Why Are Honey Bees Dying? Study Finds Bee Lifespans 50% Shorter Than 50 Years Ago By Jocelyn Solis-Moreira for Natural Blaze
In another blow to bee pollinators, a new study has found that honey bees are living significantly shorter lives compared to 50 years ago. Several bee species are at risk of extinction from a loss of habitats and human activities, and this new finding suggests genetics may also be driving bees to die faster. Understanding which genes are shortening the lives of bees may help with the future breeding of honey bees which live longer.
Beekeepers know colony turnover is common as bees naturally age and die. Over the past decade, however, beekeepers have been reporting unusually high bee mortality rates and requiring more money and time to replace the colonies. According to the study authors from the University of Maryland, this is the first study to show a decline in honey bee lifespan regardless of environmental stressors. Instead, it’s possible their genes may be the culprit for their shorter lifespans.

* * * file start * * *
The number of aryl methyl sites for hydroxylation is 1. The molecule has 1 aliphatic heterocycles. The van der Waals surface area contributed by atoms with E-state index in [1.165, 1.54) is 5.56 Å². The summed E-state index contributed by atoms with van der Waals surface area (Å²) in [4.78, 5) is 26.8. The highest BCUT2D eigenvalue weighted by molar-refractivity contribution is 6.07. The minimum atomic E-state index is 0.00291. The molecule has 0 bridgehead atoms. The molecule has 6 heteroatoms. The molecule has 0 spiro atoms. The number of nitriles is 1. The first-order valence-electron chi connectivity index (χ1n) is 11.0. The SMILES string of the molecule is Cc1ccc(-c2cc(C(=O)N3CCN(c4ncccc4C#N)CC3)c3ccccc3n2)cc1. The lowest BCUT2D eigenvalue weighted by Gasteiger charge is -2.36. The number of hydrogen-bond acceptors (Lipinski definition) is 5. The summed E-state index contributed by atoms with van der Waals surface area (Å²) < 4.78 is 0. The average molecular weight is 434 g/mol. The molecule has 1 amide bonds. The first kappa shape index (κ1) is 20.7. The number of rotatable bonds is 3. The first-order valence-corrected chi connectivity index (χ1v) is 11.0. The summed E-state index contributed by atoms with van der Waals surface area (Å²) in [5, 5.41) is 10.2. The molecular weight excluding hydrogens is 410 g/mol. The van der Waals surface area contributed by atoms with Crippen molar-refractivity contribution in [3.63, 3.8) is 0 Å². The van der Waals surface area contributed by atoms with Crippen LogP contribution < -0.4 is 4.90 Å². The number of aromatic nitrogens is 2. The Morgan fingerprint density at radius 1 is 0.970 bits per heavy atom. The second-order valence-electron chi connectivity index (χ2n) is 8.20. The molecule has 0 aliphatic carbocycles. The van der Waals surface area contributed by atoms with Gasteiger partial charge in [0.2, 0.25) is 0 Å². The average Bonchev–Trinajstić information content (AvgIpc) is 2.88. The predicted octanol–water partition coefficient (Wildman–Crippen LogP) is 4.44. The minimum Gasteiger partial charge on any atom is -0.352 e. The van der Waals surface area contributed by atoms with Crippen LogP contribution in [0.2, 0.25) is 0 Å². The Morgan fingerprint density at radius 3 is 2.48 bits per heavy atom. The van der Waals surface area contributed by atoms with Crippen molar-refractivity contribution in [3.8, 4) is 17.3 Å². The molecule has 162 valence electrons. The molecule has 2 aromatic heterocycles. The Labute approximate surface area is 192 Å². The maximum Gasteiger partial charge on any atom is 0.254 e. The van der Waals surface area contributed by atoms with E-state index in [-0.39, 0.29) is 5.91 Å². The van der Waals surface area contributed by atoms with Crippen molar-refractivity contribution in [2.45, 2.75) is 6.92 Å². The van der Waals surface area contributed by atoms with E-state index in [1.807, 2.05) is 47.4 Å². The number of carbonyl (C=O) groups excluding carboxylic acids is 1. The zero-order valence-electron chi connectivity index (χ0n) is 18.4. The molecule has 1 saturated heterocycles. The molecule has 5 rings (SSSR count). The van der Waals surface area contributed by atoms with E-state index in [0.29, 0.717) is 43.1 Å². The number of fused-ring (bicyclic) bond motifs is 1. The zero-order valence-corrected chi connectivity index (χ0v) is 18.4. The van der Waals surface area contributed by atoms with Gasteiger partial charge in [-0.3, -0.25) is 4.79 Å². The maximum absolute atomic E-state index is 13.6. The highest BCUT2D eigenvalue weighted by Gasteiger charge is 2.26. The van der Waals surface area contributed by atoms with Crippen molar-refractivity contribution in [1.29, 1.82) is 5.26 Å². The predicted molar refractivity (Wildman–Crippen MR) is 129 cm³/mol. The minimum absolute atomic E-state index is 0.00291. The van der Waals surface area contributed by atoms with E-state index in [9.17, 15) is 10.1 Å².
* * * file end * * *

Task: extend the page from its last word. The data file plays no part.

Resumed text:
The idea to study the honey bee life cycle came from a previous investigation where scientists were raising adult bees in a laboratory. The team collected bee pupae from honey bee hives when the pupae were within 24 hours of emerging from the wax cells they are reared in. The collected bees finished growing in an incubator and then placed in special cages when reaching adulthood. In that study, the team was looking at the effects of swapping caged bees’ sugar water with plain water, mimicking the natural conditions of the wild. Study authors realized that no matter what food or water they gave the honey bees, the caged bees died sooner than expected (17.7 days versus 34.3 days in the 1970s).
“When I plotted the lifespans over time, I realized, wow, there’s actually this huge time effect going on,” says lead study author Anthony Nearman, a PhD student in the department of entomology, in a university release. “Standardized protocols for rearing honey bees in the lab weren’t really formalized until the 2000s, so you would think that lifespans would be longer or unchanged, because we’re getting better at this, right? Instead, we saw a doubling of mortality rate.”